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Russia's Food Import Ban Sends Container Ships Home to Senders

Maersk, which also has oil production and drilling units, said it did not see a big negative impact from the turmoil in Ukraine and Russia's increasing isolation.

A "significant" amount of produce out at sea needs to be returned to its original senders after Russia imposed a ban on food imports from Western countries, a unit of A.P. Moller-Maersk said in a regular newsletter to shippers.

Maersk, the largest containerized shipper in the world through its Maersk Line unit and also a port terminal owner via APM Terminals, did not specify the number of vessels or volume of goods affected by the ban.

Russia imposed the ban earlier this month in retaliation against Western sanctions for its actions in Ukraine, where pro-Moscow rebels are battling government forces. The West accuses Russia of fueling the rebellion, a charge Moscow denies.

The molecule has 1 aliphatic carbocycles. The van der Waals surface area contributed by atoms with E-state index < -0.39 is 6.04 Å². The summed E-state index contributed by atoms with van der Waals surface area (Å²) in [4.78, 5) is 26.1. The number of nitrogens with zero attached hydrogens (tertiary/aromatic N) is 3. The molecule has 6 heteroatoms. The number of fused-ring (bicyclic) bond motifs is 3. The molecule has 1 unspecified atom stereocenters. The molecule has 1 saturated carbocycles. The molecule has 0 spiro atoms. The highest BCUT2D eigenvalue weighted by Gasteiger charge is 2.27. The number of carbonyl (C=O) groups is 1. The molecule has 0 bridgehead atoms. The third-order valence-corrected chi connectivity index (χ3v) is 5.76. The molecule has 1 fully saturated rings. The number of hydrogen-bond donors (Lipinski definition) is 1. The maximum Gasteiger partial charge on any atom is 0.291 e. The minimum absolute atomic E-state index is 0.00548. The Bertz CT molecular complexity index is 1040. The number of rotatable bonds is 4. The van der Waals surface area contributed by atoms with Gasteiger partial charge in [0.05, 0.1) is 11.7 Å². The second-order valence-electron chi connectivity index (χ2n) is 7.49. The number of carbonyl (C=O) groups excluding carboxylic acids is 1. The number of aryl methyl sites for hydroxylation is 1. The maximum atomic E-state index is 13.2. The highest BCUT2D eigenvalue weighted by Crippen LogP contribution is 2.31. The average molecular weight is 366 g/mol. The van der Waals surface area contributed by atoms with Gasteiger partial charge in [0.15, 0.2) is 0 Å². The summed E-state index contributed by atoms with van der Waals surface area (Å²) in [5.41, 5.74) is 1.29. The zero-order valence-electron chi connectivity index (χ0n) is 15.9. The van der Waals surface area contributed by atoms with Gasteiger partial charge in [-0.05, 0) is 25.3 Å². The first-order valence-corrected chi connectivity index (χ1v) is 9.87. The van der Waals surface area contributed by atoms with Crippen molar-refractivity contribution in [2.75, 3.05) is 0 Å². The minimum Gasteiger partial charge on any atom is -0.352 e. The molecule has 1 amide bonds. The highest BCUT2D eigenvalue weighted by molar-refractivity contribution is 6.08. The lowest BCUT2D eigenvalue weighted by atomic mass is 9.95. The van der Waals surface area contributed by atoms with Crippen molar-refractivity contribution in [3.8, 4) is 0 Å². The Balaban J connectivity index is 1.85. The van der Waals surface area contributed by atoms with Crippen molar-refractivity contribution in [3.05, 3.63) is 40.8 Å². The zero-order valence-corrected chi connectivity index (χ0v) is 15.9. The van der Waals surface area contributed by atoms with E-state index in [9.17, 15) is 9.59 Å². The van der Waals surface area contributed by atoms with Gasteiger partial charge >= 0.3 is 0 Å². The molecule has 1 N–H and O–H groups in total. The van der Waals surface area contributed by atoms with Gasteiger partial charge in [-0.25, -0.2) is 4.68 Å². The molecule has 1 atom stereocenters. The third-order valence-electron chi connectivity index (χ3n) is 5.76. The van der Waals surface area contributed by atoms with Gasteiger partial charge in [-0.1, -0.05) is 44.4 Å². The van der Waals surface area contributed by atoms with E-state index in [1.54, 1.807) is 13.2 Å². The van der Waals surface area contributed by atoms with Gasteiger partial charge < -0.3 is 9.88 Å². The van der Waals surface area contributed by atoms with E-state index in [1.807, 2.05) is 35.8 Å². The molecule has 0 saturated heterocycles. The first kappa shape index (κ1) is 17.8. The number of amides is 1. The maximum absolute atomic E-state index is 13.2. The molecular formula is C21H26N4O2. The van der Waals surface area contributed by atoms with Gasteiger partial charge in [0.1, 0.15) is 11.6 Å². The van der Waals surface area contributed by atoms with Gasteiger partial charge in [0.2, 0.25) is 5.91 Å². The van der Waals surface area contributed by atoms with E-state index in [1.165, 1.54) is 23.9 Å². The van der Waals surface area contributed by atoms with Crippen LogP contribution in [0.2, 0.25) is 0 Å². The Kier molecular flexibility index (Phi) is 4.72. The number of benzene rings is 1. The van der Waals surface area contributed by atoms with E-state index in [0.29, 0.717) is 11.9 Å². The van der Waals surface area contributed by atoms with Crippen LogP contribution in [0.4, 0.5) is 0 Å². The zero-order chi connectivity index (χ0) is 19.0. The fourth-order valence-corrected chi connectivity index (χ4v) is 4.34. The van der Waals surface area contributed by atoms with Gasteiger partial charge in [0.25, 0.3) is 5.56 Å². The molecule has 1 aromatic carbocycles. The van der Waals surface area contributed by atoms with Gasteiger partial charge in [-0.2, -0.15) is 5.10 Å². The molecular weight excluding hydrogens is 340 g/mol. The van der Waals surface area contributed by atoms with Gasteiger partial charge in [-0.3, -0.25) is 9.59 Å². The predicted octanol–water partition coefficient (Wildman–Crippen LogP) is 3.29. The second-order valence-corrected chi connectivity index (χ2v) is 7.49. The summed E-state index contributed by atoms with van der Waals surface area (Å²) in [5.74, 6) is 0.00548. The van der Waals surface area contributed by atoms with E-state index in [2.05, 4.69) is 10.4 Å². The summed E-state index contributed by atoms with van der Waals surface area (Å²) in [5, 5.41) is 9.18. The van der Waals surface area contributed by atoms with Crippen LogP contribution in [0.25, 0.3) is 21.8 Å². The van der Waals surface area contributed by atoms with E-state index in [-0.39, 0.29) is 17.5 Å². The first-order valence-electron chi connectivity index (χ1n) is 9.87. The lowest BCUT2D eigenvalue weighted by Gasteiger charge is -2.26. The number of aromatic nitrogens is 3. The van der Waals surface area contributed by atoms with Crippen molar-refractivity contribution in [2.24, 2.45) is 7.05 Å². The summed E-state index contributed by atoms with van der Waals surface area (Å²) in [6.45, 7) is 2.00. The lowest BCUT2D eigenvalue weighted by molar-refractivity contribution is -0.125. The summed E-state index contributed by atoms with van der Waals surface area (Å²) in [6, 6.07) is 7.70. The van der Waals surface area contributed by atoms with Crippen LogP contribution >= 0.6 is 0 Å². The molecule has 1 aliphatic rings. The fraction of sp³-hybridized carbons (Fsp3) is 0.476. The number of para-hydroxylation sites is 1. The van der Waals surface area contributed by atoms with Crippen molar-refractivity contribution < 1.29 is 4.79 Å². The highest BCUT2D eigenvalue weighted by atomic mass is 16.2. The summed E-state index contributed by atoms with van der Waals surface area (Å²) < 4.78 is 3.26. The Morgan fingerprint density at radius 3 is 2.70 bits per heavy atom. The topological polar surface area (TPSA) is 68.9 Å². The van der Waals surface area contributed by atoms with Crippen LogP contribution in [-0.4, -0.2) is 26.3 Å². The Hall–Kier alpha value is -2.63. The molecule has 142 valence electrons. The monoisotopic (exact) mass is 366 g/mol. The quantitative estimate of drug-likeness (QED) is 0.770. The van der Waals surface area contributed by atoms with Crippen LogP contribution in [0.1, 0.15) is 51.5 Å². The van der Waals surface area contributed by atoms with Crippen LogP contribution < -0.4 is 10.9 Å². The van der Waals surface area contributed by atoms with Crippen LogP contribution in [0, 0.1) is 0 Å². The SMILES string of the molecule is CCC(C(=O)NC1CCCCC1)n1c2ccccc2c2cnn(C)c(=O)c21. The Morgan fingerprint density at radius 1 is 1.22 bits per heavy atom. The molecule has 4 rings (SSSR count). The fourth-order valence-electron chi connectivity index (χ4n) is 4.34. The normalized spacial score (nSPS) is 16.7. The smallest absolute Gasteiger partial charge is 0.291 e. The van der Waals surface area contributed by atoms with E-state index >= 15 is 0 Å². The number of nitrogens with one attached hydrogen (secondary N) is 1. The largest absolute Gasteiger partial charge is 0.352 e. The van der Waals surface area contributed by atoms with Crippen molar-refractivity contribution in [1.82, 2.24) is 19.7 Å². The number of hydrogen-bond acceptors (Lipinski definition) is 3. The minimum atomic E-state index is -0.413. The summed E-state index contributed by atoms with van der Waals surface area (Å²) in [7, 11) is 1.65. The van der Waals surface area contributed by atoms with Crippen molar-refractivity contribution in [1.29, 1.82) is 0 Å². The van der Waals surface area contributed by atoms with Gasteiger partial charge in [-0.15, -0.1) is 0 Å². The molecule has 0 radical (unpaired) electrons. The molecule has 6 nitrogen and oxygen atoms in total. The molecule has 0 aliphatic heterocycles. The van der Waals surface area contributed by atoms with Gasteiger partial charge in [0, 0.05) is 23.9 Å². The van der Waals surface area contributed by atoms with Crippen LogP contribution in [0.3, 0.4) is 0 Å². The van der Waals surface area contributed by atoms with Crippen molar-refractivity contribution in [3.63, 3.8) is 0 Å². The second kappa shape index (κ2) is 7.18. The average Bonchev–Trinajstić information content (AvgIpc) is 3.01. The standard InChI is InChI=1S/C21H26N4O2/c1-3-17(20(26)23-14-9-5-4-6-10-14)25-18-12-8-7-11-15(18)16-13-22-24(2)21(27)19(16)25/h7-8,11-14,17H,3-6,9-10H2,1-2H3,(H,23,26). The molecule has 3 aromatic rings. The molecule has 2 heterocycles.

"Maersk Line customers were completely unprepared for these sanctions and since they had effect immediately, a significant amount of cargo at sea needs to be returned," Maersk Line said in the note sent late Wednesday.

A Maersk Line spokesman said the costs of returning goods does not lie with the shipping company but gave no further details.

Maersk, which also has oil production and drilling units, said it did not see a big negative impact from the turmoil in Ukraine and Russia's increasing isolation.

In fact, its shipping and terminal segments could benefit should Russia increase imports from Brazil.

See also:

Russia Scraps Parts of Food Import Ban to Help Its Farmers

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